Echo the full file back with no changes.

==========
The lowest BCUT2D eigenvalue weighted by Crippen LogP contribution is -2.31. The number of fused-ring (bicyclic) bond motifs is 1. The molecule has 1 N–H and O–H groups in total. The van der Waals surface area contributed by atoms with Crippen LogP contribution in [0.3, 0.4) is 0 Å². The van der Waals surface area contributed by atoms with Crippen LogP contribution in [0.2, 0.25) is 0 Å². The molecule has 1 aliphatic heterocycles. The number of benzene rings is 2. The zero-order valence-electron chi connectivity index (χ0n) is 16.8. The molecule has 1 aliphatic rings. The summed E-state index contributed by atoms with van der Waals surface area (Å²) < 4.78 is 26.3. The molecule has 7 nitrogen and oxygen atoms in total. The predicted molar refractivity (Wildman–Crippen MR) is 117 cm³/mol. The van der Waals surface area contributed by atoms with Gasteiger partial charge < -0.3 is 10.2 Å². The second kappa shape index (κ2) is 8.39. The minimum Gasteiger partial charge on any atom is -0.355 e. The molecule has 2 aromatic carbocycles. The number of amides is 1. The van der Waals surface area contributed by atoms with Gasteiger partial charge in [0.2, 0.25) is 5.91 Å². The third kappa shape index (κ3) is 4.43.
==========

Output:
The lowest BCUT2D eigenvalue weighted by Crippen LogP contribution is -2.31. The number of fused-ring (bicyclic) bond motifs is 1. The molecule has 1 N–H and O–H groups in total. The van der Waals surface area contributed by atoms with Crippen LogP contribution in [0.3, 0.4) is 0 Å². The van der Waals surface area contributed by atoms with Crippen LogP contribution in [0.2, 0.25) is 0 Å². The molecule has 1 aliphatic heterocycles. The number of benzene rings is 2. The zero-order valence-electron chi connectivity index (χ0n) is 16.8. The molecule has 1 aliphatic rings. The summed E-state index contributed by atoms with van der Waals surface area (Å²) < 4.78 is 26.3. The molecule has 7 nitrogen and oxygen atoms in total. The predicted molar refractivity (Wildman–Crippen MR) is 117 cm³/mol. The van der Waals surface area contributed by atoms with Gasteiger partial charge < -0.3 is 10.2 Å². The second kappa shape index (κ2) is 8.39. The minimum Gasteiger partial charge on any atom is -0.355 e. The molecule has 2 aromatic carbocycles. The number of amides is 1. The van der Waals surface area contributed by atoms with Gasteiger partial charge in [0.2, 0.25) is 5.91 Å². The third kappa shape index (κ3) is 4.43.